Exploring a Center for a People-Centered Internet

Participants in the discussion; Photo by Bill Daul, used by permission

This weekend, I was honored to join Vint Cerf, Mei Lin Fung, and a host of others in a discussion about what a “People-Centered Internet” would look like, and how to bring it about. Mei Lin invited me to bring the perspective of the Wikipedia community. I was gratified by how receptive the group was to my perspective. In a nutshell, I proposed the idea that Wikipedia stands as an important example of what is possible in a people-centered Internet, and that valuable lessons can be drawn from both its extraordinary and unique success and its most vexing problems.

My specific perspective was a bit of an outlier, in a group whose experiences, ideas, and accomplishments related mostly to specific sectors (mainly health care), and/or to building network infrastructure. This made for excellent discussions, both as a panelist and in informal conversations. The core vision for an Internet that is “for the people, of the people, and most importantly governed by the people” (as articulated by Anil Srivastava of the Open Systems Health Laboratory) found something of an anchor in the idea of Wikipedia.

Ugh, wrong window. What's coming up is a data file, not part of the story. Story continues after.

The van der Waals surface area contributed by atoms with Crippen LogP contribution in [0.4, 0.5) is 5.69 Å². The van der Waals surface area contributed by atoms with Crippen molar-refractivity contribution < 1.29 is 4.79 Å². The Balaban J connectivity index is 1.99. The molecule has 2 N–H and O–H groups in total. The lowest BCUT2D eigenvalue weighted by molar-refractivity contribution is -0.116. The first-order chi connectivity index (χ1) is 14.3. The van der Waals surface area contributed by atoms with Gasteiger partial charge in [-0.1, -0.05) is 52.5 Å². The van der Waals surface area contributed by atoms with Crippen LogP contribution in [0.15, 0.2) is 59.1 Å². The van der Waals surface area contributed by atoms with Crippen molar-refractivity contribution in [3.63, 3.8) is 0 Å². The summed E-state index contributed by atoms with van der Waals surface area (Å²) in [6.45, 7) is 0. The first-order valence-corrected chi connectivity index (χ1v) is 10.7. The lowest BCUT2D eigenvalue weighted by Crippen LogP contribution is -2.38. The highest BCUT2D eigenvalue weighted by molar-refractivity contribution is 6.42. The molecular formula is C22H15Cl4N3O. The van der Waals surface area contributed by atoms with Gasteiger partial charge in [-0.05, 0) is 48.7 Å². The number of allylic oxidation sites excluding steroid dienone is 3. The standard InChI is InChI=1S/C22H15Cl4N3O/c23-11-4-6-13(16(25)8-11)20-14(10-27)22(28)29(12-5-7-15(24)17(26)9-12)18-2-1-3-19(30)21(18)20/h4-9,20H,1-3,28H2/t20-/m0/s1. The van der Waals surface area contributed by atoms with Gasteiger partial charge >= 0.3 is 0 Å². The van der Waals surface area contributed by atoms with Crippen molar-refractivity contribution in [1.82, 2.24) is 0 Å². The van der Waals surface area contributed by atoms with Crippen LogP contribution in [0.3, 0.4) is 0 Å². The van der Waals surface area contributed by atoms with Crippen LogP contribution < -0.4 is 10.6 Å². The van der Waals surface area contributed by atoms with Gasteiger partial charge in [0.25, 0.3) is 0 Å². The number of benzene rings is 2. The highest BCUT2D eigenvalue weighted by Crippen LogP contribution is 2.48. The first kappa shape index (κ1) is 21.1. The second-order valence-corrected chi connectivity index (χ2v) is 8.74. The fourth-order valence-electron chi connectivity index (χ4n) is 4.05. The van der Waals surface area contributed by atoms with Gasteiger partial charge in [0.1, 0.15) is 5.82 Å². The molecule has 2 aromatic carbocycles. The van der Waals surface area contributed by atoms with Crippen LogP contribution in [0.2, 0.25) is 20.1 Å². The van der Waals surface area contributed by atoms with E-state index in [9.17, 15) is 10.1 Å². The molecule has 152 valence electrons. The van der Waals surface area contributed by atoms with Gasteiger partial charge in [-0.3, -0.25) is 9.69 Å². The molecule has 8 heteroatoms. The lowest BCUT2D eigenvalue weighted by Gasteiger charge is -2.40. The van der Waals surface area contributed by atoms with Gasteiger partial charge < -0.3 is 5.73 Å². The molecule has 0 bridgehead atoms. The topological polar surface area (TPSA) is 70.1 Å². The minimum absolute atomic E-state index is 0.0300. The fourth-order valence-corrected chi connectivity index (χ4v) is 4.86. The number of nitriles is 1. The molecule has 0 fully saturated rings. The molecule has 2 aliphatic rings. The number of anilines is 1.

In this post, I’d like to reflect on a few ways this project connects to my life and career. In the life journey that has brought me to Wikipedia — and a focus on the social dynamics that make that project possible — several areas relating to technology and computer networks have stood out.

I wish I could reflect something of every conversation I had, but I’m not prepared to write a book today! Instead, if you’d like to learn more, I recommend Vincent Everts‘ series of video interviews. Start with his conversation with convener Vint Cerf. He interviewed me as well. Those videos are embedded below, and make a good starting point for exploring the whole series.

About Pete Forsyth

Pete Forsyth is the principal of Wiki Strategies, and a Wikipedia expert. Full bio here: wikistrategies.net/pete-forsyth
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